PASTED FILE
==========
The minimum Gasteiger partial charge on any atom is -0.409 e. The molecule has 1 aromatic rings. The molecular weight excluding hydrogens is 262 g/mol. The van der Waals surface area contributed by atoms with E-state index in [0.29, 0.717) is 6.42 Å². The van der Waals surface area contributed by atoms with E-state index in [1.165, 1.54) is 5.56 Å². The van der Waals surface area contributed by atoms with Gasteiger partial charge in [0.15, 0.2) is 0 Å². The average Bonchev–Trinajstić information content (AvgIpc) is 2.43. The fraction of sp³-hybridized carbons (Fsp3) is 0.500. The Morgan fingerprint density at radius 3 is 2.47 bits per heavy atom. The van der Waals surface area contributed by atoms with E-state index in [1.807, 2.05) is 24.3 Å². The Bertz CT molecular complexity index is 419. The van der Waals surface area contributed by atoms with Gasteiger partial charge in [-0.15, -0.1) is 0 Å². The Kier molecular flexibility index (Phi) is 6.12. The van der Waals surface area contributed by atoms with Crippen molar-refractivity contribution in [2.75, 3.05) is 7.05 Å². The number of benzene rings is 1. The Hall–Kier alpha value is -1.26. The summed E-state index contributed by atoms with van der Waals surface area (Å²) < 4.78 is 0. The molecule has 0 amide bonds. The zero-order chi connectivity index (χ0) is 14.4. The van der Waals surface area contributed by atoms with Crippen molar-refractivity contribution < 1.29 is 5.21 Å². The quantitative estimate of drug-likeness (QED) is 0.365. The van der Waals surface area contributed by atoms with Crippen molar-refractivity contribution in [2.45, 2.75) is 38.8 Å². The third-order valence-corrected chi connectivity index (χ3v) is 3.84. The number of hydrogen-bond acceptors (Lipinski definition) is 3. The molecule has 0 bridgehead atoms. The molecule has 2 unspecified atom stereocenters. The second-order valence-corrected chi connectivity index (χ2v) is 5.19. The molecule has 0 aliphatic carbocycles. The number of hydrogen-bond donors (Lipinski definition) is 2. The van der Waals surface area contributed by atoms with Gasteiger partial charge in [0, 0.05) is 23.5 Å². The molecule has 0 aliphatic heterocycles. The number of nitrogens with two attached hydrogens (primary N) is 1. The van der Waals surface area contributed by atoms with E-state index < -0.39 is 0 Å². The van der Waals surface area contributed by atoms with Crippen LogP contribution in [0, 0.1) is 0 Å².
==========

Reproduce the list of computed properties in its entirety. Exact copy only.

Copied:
The minimum Gasteiger partial charge on any atom is -0.409 e. The molecule has 1 aromatic rings. The molecular weight excluding hydrogens is 262 g/mol. The van der Waals surface area contributed by atoms with E-state index in [0.29, 0.717) is 6.42 Å². The van der Waals surface area contributed by atoms with E-state index in [1.165, 1.54) is 5.56 Å². The van der Waals surface area contributed by atoms with Gasteiger partial charge in [0.15, 0.2) is 0 Å². The average Bonchev–Trinajstić information content (AvgIpc) is 2.43. The fraction of sp³-hybridized carbons (Fsp3) is 0.500. The Morgan fingerprint density at radius 3 is 2.47 bits per heavy atom. The van der Waals surface area contributed by atoms with E-state index in [1.807, 2.05) is 24.3 Å². The Bertz CT molecular complexity index is 419. The van der Waals surface area contributed by atoms with Gasteiger partial charge in [-0.15, -0.1) is 0 Å². The Kier molecular flexibility index (Phi) is 6.12. The van der Waals surface area contributed by atoms with Crippen molar-refractivity contribution in [2.75, 3.05) is 7.05 Å². The number of benzene rings is 1. The Hall–Kier alpha value is -1.26. The summed E-state index contributed by atoms with van der Waals surface area (Å²) < 4.78 is 0. The molecule has 0 amide bonds. The zero-order chi connectivity index (χ0) is 14.4. The van der Waals surface area contributed by atoms with Crippen molar-refractivity contribution < 1.29 is 5.21 Å². The quantitative estimate of drug-likeness (QED) is 0.365. The van der Waals surface area contributed by atoms with Crippen molar-refractivity contribution in [2.45, 2.75) is 38.8 Å². The third-order valence-corrected chi connectivity index (χ3v) is 3.84. The number of hydrogen-bond acceptors (Lipinski definition) is 3. The molecule has 0 bridgehead atoms. The molecule has 2 unspecified atom stereocenters. The second-order valence-corrected chi connectivity index (χ2v) is 5.19. The molecule has 0 aliphatic carbocycles. The number of hydrogen-bond donors (Lipinski definition) is 2. The van der Waals surface area contributed by atoms with Gasteiger partial charge in [0, 0.05) is 23.5 Å². The molecule has 0 aliphatic heterocycles. The number of nitrogens with two attached hydrogens (primary N) is 1. The van der Waals surface area contributed by atoms with E-state index < -0.39 is 0 Å². The van der Waals surface area contributed by atoms with Crippen LogP contribution in [0, 0.1) is 0 Å².